As I said, the battle particularly in bathroom bills is far from over. It turns out that the latest surveys are indicating that a growing number of people are actually supporting restricting bathroom access. I think that goes back to the fact that those they’re getting their cues from certain political elites with whom they want to identify. And this is a headline from just September 29. Featured about a month ago. Most Americans generally support pro LGBTQ policies, as I documented earlier, but are getting increasingly divided over specifics, such as transgender sports and bathroom policies. And that’s a study that was recently released by the Public Religion Research Institute. There’s their link, if you want to take a look at the study as a whole. We do know, by the way, I just want to say that the empirical evidence makes it very clear that there is no threat in these bathrooms. There are jurisdictions that have had bathroom bills on the books for years with no problems. On the other hand, we do know that there are substantial psychological and physical harms that are imposed on transgender people when bathrooms, bills are passed. And that includes everything from increasing rates of UTI, for people having to hold it too long, to physical violence, and increase suicidal ideation as documented by CME and study in 2016. So pretty clear call in terms of what the relative harms of the two definitions are there. There’s a wide range of what I call regulatory definitions, that is definitions that regulate who counts as male or female man or woman in a particular context. They range from single sex colleges that only require like Wellesley only require you to say I’m going to live my life as a woman to be eligible to apply for admission. Others want a matching birth certificate. So even in single sex colleges, there’s the variety, sports is another example I gave you. There are 10 states that now have a biological essentialist definition of sex, where there there are a fewer number of states on the other hand that allow self identification as the means of defining gender for sports purposes. The same is true with jails and prisons, there are states that require that you go to the jail that your birth certificate says you belong in, and California, Massachusetts, and there’s at least one of their state are trying to empower self definition for being a presumptive, not necessarily final, but presumptive means of assigning whether you go to the men’s or women’s facility. So to cut to the conclusion of the book, basically, I argue that look the more onerous definitional criteria, with, you know, the surgery being the highest demanding criteria, which the Olympics require, if you want to compete in sport, outside your assigned birth, sex, with self identification being the the least restrictive, that the more you move up that that ladder, the more compelling and powerful the rationale needs to be. The book is, as I said, it’s coming out actually in December 17, I want to give a shout out right here to MIT Libraries, thanks to a generous grant from them, the book will be available open access. So if you don’t want to buy it, you don’t have to, you can download it, I believe it will be like a PDF that you’ll be able to download. And that’ll be on December 17. And maybe, maybe sooner, but probably December 17. I’ve also referenced a couple times in this book. The other books and articles that I’ve done that are relevant to this talk on the parasocial contact hypothesis. The previous book I did on pragmatic approaches to definitions is called Defining Reality. I have all this in PDF form. And if anybody would like a copy, I’m more than happy to share that with them. And there is my email address, just my last name @ mit.edu. And you can see some of my early gender socialization going on there with the way my parents dressed me on the left hand side there. So I’m going to finally end it there a little bit longer than I meant to be. And I’m going to turn it over to whatever questions we have time for in the remaining minutes of the of the talk.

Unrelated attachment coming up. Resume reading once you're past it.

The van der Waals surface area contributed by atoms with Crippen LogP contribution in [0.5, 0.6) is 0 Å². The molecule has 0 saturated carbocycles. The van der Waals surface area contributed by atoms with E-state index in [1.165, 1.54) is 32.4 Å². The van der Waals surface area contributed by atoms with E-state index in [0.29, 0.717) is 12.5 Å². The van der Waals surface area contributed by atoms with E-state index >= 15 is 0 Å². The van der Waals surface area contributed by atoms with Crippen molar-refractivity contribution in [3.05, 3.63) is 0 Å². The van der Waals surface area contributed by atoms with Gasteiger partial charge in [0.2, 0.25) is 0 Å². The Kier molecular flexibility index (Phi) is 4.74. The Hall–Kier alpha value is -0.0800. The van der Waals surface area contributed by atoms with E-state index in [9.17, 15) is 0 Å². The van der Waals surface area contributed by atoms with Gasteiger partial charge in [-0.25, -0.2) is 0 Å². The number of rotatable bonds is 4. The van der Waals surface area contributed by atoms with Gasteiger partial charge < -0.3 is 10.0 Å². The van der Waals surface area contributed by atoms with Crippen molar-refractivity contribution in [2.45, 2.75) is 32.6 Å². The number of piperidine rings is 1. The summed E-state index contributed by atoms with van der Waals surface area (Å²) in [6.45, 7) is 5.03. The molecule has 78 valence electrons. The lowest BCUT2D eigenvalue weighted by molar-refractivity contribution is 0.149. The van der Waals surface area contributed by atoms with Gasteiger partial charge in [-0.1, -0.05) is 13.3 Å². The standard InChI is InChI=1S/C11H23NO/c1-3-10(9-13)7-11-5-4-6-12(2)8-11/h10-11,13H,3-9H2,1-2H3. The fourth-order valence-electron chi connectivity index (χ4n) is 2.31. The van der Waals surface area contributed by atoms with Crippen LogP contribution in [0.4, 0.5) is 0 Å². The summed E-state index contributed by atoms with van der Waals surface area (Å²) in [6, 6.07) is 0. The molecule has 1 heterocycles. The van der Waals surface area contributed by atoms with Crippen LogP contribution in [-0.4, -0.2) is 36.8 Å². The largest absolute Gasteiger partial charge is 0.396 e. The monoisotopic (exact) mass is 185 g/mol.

Heather Hendershot 57:33